Seventh nerve palsy as a false localizing sign in benign intracranial hypertension.

04:01 EST 6th March 2015 | BioPortfolio

Summary of "Seventh nerve palsy as a false localizing sign in benign intracranial hypertension."

No Summary Available

Affiliation

Royal Wolverhampton NHS Trust - General Medicine, New Cross Hospital Wolverhampton, UK.

Journal Details

This article was published in the following journal.

Name: Journal of the Royal Society of Medicine
ISSN: 1758-1095
Pages:

Links

PubMed Articles [5479 Associated PubMed Articles listed on BioPortfolio]

Benign Recurrent Sixth Nerve Palsy in an Infant.

Acquired sixth nerve palsies in children are rare and may indicate serious underlying pathologies such as tumors, trauma, or raised intracranial pressure. A case of an infant with three episodes of be...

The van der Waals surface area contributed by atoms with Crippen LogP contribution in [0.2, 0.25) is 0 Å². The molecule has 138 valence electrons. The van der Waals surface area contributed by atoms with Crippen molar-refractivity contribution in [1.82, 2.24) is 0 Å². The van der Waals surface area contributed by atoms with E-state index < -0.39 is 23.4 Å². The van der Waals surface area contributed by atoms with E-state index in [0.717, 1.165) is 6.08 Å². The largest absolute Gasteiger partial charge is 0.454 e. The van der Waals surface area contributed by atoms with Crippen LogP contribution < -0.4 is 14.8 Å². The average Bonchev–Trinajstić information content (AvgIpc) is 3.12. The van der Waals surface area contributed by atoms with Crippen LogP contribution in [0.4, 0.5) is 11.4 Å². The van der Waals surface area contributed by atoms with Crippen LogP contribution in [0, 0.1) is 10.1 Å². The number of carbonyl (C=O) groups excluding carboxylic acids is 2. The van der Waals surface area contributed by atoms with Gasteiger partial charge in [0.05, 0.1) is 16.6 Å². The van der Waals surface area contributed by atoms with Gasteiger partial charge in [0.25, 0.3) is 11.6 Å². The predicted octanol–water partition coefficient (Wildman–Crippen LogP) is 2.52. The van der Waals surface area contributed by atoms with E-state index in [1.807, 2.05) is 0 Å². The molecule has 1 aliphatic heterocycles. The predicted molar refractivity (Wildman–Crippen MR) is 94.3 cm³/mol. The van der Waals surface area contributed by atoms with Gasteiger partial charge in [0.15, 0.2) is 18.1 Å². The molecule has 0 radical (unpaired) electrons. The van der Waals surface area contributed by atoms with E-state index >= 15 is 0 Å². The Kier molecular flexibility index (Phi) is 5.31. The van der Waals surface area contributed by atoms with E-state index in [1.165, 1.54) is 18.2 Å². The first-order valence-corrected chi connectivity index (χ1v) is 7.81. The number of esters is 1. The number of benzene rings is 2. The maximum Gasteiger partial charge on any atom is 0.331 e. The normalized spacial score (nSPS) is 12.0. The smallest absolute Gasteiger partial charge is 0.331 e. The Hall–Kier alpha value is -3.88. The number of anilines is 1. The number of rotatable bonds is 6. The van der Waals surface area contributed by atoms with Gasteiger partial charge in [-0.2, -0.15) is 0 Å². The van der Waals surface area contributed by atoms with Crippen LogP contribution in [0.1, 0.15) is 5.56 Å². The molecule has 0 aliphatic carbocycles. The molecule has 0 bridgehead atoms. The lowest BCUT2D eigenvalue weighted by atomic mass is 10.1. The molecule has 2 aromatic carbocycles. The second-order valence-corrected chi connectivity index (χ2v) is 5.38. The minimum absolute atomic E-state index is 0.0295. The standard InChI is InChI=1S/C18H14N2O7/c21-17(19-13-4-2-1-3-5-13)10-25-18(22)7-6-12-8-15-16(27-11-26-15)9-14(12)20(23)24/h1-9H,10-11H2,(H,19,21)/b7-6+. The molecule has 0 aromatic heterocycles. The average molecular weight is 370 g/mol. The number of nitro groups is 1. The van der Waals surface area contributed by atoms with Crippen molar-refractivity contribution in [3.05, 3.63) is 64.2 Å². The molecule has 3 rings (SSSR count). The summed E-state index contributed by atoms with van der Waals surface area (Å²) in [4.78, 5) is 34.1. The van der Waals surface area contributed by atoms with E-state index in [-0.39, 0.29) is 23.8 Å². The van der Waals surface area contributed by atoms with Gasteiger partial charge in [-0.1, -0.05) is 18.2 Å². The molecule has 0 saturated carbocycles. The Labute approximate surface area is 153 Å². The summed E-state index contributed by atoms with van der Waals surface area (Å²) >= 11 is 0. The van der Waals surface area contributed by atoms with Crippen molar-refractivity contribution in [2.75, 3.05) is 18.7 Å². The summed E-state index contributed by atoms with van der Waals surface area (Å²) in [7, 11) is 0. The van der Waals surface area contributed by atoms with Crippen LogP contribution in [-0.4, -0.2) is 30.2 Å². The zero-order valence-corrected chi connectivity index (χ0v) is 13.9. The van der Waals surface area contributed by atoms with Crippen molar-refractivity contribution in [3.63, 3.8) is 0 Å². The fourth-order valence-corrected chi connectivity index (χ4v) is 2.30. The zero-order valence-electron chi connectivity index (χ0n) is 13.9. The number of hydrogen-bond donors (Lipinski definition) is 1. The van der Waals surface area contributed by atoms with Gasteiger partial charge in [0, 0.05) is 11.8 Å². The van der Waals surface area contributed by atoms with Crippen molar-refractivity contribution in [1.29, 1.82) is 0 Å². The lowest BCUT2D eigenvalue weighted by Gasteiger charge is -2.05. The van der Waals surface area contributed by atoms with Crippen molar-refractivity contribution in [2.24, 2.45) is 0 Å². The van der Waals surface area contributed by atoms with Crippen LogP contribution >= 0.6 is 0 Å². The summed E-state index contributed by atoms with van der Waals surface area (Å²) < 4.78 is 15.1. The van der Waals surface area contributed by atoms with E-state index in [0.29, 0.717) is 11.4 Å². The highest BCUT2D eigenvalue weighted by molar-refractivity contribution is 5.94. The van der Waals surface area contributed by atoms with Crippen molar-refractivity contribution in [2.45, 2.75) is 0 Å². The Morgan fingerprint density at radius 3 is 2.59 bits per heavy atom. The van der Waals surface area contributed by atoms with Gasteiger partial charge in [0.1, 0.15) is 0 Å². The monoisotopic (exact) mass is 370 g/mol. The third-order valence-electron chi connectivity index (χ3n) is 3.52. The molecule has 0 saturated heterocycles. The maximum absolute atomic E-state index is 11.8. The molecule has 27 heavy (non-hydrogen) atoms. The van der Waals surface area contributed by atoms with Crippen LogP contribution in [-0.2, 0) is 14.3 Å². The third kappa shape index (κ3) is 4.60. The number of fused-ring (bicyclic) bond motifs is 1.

Benign Recurrent Sixth Nerve Palsy in an Infant.

Acquired sixth nerve palsies in children are rare and may indicate serious underlying pathologies such as tumors, trauma, or raised intracranial pressure. A case of an infant with three episodes of be...

Iatrogenic cushing syndrome to facial nerve palsy: via intracranial tuberculoma-an interesting journey.

Isolated Facial nerve palsy is a less common neurological manifestation of intracranial tuberculoma. Again, tuberculoma can arise following development of Cushing syndrome after prolonged intake of st...

Intracranial aneurysm and diplopia due to oculomotor nerve palsy: pre- and post-operative study.

The aim of this study was to analyze ocular signs and symptoms in patients with oculomotor nerve palsy due to compression exerted by an intracranial aneurysm. We compare the results of two surgical tr...

Orbital extension of trigeminal schwannoma.

Schwannomas, also known as neurilemmomas, are benign peripheral nerve sheath tumors. Trigeminal schwannomas are rare intracranial tumors. Here, we report a 35-year-old female presenting with an axial ...

Clinical Trials [1194 Associated Clinical Trials listed on BioPortfolio]

Nerve Localisation in Diabetic Neuropathy